Saturday, August 20, 2016

Fact of the Day: Erwin Rommel

Erwin Rommel was a German general during World War II. Despite being one of the Axis powers' best military minds, he was praised for his skills by leadership in the Allied powers. He apparently (but this is disputed) had a some type of role in the failed 20 July plot (which was an internal struggle) to assassinate Adolf Hitler. It is believed that when Hitler found out, he gave the extremely popular Rommel the choice to face trial and lose everything or commit suicide to preserve his honor and protect his family. He chose the latter and was given a state funeral and an official day of mourning. The German public was initially told he died of a cerebral embolism. 


Bob Bushell said...

Ah, that's the way, poor thing.

Christine said...

How awful

Pat Hatt said...

Not a good way to go

stephen Hayes said...

He was one of the better Germans. He had a code of honor and he stuck to it in spite of what his Nazi overlords wanted him to do.

Martha said...

Ack...that is awful.

Huggybear said...

Probably one of the best generals of WW2 - certainly one who treated
his prisoners in the best way possible. There are some excellent biographies on this man. The Aussies in the desert war held him in the highest regard and after the war had reunions with the Afrika Corp, the British army led by Montgomery and the Americans led by Patton.
An interesting side note to the Rommel/Montgomery/Patton trio
is that their sons after the war became life long friends.
The only one still alive is the son of Montgomery.
When I was in Germany I made it my duty to some friends who were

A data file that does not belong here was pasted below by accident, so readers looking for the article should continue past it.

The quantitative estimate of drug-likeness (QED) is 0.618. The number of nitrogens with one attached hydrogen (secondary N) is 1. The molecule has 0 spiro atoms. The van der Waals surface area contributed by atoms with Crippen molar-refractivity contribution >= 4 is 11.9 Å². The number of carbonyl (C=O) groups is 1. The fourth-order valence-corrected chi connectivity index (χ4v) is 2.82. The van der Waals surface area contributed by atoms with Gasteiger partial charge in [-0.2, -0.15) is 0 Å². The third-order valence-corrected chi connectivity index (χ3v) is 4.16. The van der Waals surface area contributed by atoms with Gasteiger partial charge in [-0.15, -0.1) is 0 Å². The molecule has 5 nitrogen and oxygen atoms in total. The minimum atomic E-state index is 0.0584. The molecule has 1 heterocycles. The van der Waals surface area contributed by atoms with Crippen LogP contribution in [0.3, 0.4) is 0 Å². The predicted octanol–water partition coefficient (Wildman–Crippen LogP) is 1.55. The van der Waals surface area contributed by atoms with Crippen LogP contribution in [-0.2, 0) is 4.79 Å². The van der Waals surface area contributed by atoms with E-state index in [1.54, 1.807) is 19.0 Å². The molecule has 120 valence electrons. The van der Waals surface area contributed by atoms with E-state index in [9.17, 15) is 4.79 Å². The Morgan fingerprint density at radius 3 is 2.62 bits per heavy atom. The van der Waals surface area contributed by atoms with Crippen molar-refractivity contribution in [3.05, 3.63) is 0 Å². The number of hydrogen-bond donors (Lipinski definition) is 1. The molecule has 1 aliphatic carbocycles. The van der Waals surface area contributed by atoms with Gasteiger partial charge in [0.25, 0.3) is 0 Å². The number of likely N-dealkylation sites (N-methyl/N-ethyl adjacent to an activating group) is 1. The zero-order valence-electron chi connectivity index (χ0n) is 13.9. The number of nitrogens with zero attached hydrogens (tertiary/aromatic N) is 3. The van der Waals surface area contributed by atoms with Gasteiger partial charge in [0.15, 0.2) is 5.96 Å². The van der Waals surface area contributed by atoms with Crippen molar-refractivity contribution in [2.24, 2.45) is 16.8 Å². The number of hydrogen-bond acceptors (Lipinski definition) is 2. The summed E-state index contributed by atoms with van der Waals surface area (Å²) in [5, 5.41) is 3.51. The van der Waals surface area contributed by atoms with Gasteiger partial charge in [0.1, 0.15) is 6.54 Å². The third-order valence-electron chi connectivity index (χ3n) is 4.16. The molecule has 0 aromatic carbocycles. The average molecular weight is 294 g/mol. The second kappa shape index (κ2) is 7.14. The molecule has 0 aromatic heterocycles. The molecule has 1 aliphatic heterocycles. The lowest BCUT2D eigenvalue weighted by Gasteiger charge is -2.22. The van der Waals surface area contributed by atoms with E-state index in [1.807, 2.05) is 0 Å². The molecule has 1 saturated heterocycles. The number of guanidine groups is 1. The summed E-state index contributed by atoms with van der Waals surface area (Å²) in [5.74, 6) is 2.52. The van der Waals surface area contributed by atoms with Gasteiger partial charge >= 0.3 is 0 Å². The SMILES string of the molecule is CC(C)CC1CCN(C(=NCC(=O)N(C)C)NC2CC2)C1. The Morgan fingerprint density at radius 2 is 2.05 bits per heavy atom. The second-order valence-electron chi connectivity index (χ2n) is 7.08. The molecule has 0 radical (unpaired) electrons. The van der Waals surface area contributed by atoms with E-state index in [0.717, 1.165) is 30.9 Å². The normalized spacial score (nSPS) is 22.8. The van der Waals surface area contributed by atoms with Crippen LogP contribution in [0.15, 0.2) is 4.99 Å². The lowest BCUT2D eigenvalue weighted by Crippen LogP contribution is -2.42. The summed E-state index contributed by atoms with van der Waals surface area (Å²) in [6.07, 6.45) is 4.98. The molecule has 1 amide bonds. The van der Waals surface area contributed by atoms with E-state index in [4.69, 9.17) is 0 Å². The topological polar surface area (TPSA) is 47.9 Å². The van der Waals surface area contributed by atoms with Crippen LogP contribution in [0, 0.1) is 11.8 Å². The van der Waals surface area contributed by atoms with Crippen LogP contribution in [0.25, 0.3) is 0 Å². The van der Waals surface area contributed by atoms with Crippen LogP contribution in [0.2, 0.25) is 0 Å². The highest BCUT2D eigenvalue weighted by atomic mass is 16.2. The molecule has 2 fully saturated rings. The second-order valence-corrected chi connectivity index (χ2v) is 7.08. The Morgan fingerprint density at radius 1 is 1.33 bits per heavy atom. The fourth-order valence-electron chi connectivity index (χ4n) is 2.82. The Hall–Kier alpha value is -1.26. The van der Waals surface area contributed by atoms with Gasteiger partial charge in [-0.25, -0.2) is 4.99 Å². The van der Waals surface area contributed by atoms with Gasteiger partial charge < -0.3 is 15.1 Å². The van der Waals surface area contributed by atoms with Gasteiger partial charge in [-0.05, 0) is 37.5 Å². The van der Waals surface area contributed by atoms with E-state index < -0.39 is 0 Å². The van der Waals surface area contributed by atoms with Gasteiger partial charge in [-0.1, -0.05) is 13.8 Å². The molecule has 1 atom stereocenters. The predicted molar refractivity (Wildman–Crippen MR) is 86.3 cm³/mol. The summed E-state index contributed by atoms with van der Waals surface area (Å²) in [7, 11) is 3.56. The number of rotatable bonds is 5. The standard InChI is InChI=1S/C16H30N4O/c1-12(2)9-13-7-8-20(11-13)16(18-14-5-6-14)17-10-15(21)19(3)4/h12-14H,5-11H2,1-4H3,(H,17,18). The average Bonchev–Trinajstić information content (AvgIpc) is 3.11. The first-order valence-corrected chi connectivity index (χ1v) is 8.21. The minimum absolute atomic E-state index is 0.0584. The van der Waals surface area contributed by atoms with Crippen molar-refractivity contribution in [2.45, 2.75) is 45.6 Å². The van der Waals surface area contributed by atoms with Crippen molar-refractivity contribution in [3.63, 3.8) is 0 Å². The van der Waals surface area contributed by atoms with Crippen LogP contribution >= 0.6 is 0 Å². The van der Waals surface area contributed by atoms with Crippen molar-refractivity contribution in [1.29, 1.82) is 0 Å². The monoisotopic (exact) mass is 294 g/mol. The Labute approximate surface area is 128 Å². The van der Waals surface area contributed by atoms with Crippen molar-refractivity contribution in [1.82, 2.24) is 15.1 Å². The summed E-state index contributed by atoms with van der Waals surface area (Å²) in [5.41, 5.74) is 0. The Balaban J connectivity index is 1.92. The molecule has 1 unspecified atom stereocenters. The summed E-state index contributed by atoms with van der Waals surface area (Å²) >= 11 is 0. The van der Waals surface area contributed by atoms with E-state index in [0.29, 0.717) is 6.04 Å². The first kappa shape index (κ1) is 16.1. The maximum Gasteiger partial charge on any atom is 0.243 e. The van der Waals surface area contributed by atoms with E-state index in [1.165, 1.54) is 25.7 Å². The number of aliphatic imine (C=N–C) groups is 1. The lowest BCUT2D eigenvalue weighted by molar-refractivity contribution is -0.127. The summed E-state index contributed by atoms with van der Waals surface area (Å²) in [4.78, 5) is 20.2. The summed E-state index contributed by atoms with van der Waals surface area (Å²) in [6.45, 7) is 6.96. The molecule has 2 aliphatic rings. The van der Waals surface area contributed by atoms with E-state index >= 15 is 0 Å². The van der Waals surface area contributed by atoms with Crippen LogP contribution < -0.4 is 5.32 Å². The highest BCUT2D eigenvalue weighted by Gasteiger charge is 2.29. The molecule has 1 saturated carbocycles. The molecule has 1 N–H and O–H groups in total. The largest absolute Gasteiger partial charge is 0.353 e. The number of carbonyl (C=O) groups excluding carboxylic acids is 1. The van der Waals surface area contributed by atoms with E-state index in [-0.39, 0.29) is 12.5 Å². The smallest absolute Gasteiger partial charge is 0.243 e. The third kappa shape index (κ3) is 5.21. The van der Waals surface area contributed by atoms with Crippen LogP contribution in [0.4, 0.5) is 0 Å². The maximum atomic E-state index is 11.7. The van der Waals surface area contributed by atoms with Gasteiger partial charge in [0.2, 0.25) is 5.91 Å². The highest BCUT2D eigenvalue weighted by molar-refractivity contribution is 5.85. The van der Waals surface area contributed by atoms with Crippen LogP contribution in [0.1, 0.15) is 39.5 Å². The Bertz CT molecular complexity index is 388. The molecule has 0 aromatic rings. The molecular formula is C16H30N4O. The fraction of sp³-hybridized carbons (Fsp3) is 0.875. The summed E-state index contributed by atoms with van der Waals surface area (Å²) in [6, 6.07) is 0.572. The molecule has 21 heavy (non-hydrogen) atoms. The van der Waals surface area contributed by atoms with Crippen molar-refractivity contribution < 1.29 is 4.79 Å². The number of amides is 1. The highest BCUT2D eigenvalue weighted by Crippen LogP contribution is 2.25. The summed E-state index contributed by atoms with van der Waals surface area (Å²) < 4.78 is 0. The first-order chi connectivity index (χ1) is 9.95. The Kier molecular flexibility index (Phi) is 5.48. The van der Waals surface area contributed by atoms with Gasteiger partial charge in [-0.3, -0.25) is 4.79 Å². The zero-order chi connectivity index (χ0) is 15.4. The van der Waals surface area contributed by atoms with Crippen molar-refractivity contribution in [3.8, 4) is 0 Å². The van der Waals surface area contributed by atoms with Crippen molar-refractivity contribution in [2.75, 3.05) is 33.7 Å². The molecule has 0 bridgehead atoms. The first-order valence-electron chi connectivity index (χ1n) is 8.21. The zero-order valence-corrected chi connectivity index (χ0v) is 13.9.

"Desert Rats" against Erwin to visit his grave in Herrlingen,
a small town just outside Ulm. Rommel and his wife are buried in the
Lutheran Church yard cemetery. A simple grave in a garden setting with the Iron Cross as a marker with all Rommels awards carved into it. His home just further up the hill is now an orphanage and at the top of the hill is a large statue of him. One of the very few statues
of leaders (military) of WW2 in Germany.
Also in the church yard is a war memorial like we have in Australia, the USA and other countries with names of the deceased military of the town.
On this memorial Rommel is listed, just name, ROMMEL, E.J, then his
dog tag number - NO RANK!!!
This part of Germany is well worth a visit, I can assure any future
travellers. The name ROMMEL is still worth a lot of "brownie points".
Well done, Adam.

Huggybear said...

Footnote: Erwin Johannes Rommel was a Field Marshall ( Generalfeldmarshall - the German name). He was the youngest
Field Marshall - the similar rank in the USA is General of the Army - the rank eventually attained by Eisenhower, Bradley and MacArthur.